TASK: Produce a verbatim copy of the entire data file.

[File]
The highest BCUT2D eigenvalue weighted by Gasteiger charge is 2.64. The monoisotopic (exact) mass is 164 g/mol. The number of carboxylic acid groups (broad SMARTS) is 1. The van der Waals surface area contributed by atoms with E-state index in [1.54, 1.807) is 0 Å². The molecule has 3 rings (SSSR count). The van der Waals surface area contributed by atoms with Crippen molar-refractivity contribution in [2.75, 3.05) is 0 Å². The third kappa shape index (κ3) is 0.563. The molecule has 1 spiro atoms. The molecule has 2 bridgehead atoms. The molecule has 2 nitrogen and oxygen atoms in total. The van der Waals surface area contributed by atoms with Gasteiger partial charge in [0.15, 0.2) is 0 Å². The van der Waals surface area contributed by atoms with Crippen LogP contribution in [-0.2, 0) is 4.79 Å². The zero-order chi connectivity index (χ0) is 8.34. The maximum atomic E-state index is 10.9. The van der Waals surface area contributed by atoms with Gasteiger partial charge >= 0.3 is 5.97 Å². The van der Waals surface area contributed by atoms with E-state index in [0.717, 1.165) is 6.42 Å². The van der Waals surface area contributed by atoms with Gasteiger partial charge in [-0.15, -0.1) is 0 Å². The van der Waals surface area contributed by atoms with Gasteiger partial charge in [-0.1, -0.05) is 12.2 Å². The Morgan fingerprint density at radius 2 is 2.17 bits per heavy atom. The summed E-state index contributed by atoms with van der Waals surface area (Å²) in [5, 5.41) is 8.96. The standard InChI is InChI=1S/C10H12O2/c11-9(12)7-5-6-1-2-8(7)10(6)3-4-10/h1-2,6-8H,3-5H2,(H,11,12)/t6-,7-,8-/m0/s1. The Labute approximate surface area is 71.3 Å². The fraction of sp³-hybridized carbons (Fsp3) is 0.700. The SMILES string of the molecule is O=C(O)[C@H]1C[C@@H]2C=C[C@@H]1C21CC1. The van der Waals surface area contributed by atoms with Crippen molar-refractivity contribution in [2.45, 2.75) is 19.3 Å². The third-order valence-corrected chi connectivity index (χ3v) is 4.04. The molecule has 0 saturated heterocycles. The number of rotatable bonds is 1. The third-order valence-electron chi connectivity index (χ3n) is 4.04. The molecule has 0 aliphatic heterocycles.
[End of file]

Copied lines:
The highest BCUT2D eigenvalue weighted by Gasteiger charge is 2.64. The monoisotopic (exact) mass is 164 g/mol. The number of carboxylic acid groups (broad SMARTS) is 1. The van der Waals surface area contributed by atoms with E-state index in [1.54, 1.807) is 0 Å². The molecule has 3 rings (SSSR count). The van der Waals surface area contributed by atoms with Crippen molar-refractivity contribution in [2.75, 3.05) is 0 Å². The third kappa shape index (κ3) is 0.563. The molecule has 1 spiro atoms. The molecule has 2 bridgehead atoms. The molecule has 2 nitrogen and oxygen atoms in total. The van der Waals surface area contributed by atoms with Gasteiger partial charge in [0.15, 0.2) is 0 Å². The van der Waals surface area contributed by atoms with Crippen LogP contribution in [-0.2, 0) is 4.79 Å². The zero-order chi connectivity index (χ0) is 8.34. The maximum atomic E-state index is 10.9. The van der Waals surface area contributed by atoms with Gasteiger partial charge >= 0.3 is 5.97 Å². The van der Waals surface area contributed by atoms with E-state index in [0.717, 1.165) is 6.42 Å². The van der Waals surface area contributed by atoms with Gasteiger partial charge in [-0.15, -0.1) is 0 Å². The van der Waals surface area contributed by atoms with Gasteiger partial charge in [-0.1, -0.05) is 12.2 Å². The Morgan fingerprint density at radius 2 is 2.17 bits per heavy atom. The summed E-state index contributed by atoms with van der Waals surface area (Å²) in [5, 5.41) is 8.96. The standard InChI is InChI=1S/C10H12O2/c11-9(12)7-5-6-1-2-8(7)10(6)3-4-10/h1-2,6-8H,3-5H2,(H,11,12)/t6-,7-,8-/m0/s1. The Labute approximate surface area is 71.3 Å². The fraction of sp³-hybridized carbons (Fsp3) is 0.700. The SMILES string of the molecule is O=C(O)[C@H]1C[C@@H]2C=C[C@@H]1C21CC1. The van der Waals surface area contributed by atoms with Crippen molar-refractivity contribution in [2.45, 2.75) is 19.3 Å². The third-order valence-corrected chi connectivity index (χ3v) is 4.04. The molecule has 0 saturated heterocycles. The number of rotatable bonds is 1. The third-order valence-electron chi connectivity index (χ3n) is 4.04. The molecule has 0 aliphatic heterocycles.